A trading strategy is a pattern- or trend-based approach to forex trading, in which certain specific aspects of the market are relied on for probable trading direction.
What’s happening in the forex market in 2018?
Well, volatility is one major aspect. Traders are spooked, to some extent, by the level of geopolitical instability – you read about it regularly in the newspapers, or, I guess, on your newsfeed nowadays.
Then there is growth. Stocks have been weak lately, and gold has been down, while the price of oil is anybody’s guess. This has pushed a lot of investment capital into forex, where results have been more predictable, despite relative volatility.
Finally, there has been rapid growth in Emerging Markets currencies, as Reuters explains: “Emerging market foreign exchange trading is growing at a double-digit clip this year; Emerging currency trading represented 17 percent of all daily average spot volumes this year, up from 7 percent in 2015, according to NEX Group, which runs one of the biggest electronic trading platforms.”
Strategy 1: Scalping
One trading strategy that fits volatile markets well is scalping. The term ‘scalping’ comes to us from the investment world, where it means jumping into and out of an investment very quickly to just skim a quick profit.
We like this strategy very much in volatile times, where you profit from a short-term trend, and then cut your risk down by getting out fast. It’s particularly adapted to forex trading because, the longer a forex trade lasts, the greater the risk you run. So you might bet the euro against the British pound (EUR/GBP) for five or ten minutes one day, take advantage of a jump or a slide, and then out you go with a small positive gain.
Strategy 2: The 50 pip
This is a low-risk strategy that is well adapted to today’s market. You place two opposite orders and cancel the losing one out while taking 50 pips profit. The trick is to find a currency pair with a large daily movement — pick a pair and track it for a few days before you start.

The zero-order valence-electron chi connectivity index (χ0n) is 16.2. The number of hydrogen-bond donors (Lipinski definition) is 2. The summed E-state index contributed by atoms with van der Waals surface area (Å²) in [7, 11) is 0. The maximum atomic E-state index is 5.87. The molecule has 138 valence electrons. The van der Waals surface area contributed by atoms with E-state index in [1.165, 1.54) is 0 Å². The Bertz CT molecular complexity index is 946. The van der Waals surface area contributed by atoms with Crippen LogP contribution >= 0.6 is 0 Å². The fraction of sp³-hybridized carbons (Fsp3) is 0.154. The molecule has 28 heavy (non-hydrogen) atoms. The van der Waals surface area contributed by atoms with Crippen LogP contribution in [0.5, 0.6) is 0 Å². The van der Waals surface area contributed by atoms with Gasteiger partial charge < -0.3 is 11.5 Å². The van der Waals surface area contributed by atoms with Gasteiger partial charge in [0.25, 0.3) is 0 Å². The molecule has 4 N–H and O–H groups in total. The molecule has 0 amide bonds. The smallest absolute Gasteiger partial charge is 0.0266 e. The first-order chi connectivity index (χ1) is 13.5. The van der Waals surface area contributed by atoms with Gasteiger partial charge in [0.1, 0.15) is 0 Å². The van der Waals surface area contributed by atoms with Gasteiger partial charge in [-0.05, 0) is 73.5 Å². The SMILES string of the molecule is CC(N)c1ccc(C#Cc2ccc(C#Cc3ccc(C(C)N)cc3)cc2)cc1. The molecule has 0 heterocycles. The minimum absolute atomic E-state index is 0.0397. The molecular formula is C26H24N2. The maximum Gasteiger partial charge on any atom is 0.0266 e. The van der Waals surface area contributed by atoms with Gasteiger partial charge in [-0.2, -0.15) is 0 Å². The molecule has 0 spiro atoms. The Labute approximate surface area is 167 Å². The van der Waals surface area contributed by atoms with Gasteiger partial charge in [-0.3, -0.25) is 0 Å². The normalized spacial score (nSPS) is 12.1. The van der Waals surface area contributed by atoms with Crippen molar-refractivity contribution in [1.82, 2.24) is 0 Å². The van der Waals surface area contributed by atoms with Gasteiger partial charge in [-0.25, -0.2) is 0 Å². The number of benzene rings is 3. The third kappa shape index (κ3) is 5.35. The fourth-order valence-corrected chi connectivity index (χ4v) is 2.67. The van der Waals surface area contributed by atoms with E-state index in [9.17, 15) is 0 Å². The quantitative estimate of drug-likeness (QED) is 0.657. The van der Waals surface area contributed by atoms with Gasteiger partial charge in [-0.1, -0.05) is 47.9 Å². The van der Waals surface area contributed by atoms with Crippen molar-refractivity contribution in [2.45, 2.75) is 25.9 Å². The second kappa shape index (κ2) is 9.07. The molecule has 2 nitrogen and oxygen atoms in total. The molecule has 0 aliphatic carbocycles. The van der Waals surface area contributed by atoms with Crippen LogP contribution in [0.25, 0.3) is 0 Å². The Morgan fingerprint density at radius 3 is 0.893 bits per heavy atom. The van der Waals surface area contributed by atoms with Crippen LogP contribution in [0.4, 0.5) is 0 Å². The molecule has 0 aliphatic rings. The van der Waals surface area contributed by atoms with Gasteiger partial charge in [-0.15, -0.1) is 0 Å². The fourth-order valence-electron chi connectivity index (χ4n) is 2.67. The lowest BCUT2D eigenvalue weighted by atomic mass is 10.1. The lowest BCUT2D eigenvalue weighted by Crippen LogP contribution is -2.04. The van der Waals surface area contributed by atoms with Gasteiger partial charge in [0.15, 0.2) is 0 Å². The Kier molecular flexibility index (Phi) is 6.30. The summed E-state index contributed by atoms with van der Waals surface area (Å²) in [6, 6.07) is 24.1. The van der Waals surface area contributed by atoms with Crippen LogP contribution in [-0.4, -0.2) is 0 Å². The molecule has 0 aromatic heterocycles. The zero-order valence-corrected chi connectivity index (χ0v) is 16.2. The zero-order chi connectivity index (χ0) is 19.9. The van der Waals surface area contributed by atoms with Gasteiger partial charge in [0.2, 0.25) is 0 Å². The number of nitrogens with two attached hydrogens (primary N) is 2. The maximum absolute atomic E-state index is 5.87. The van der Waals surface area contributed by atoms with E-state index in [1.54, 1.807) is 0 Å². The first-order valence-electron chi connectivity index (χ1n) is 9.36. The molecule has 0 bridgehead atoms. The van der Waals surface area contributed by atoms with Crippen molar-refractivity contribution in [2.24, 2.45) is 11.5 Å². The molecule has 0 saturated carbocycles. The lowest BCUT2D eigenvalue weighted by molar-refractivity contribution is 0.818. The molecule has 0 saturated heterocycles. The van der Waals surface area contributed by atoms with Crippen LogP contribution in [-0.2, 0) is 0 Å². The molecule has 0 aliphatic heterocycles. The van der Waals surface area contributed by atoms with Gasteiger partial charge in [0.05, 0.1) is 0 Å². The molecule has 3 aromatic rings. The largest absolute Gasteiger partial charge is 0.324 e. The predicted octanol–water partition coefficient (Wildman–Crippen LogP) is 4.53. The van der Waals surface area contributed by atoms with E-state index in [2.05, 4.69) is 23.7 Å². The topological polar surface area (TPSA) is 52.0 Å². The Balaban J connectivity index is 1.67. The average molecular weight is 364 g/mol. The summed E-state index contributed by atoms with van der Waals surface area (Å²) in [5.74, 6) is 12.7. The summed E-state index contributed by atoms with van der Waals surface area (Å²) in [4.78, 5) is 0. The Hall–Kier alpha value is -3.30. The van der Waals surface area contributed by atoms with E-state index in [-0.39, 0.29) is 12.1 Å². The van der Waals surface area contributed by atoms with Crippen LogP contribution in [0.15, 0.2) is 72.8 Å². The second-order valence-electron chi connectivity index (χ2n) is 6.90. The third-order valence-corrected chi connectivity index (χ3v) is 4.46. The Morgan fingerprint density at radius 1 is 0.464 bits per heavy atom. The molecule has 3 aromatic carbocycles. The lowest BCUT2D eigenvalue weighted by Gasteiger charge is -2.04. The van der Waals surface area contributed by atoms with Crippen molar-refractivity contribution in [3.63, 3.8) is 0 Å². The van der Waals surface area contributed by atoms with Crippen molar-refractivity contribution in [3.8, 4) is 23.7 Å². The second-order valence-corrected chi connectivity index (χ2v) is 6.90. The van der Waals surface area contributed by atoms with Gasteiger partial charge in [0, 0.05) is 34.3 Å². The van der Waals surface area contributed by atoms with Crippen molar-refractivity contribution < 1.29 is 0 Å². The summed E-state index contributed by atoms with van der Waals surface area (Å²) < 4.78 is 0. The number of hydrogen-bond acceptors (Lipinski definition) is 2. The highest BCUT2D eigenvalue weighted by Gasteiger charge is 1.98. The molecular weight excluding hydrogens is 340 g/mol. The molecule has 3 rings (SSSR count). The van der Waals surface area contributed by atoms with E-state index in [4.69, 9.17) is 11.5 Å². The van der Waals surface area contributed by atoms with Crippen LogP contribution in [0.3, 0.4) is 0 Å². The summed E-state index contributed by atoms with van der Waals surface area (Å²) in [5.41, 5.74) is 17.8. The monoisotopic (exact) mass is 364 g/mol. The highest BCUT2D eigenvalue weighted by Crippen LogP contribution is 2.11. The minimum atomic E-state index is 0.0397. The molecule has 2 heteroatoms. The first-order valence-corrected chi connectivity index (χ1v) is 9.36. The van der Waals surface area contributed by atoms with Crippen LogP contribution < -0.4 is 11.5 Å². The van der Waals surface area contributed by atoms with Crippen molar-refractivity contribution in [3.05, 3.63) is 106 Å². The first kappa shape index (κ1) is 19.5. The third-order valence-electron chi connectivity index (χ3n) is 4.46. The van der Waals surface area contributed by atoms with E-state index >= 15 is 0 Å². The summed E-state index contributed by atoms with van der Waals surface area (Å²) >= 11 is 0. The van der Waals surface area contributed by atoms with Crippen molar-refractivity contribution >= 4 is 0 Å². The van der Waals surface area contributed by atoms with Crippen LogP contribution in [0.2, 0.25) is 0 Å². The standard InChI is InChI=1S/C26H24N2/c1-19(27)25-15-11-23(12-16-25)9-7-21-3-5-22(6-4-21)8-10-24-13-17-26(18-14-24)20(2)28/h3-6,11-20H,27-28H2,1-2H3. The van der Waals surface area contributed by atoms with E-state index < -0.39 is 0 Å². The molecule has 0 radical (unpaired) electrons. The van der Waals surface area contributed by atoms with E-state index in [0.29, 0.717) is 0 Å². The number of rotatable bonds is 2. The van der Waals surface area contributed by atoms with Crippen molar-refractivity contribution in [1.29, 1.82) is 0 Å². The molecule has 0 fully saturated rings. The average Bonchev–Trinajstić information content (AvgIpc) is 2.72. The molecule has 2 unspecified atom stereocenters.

Then place two pending orders: A buy order with a stop 10 pips above the high, and a sell order with a stop 10 pips beneath the low. Whichever order is activated when the price hits the target is the one you keep – you cancel the other one.
Strategy 3: The Double Stochastic
This is an excellent strategy for uncertain times. You will often be told, as a trader, to use stochastics in combination with other types of indicators. But the results of this very common strategy are mediocre.
The double stochastic approach produces far better results. It’s quite simple: You use one fast stochastic and one slow stochastic working together.
You wait for the slow stochastic to indicate a trend. When the trend is clear, you wait for the fast stochastic to confirm it. When that happens, jump in and take advantage.
Strategy 4: Bolly Band Bounce
We often trade in range-bound markets today. So a strategy that is targeted to range-bound trading has become very popular – this one is called the Bollinger Band Bounce. It’s based on using Bollinger Bands – an indicator that tracks price and volatility over time.
First, decide if prices are range-bound. Is an upward movement to hit the same resistance point each time and bouncing back? When this happens, the pair will stay either above or below the middle Bollinger band for some time.
What you then look for is a “tweezer” formation on a candlestick chart – two candles that are at the bottom or top of a trend, but which are exactly the same. When this formation occurs, you can either trade it (as a low or high point) or wait for the bounce to occur and trade the rebound.
Bollinger bands take some getting used to – they are among the more complex indicators in forex, and you should get used to them a bit before jumping in. But they offer many useful strategies, of which the ‘bounce’ is well adapted to today’s market.
Strategy 5: The Exotic Pairs
Here’s a good way to take advantage of the Emerging Market growth trend we’ve seen in forex in 2018.
What traders call ‘exotic pairs’ involve putting a less-traded Emerging Market currency (the baht, the rand, the real, just to name a few) with a major currency like the dollar or the euro.
The advantage here is that you are taking a fairly predictable currency and pairing it with one that is far less traded, and so may work in fairly regular patterns. You will want to observe the exotic currency a bit before jumping in.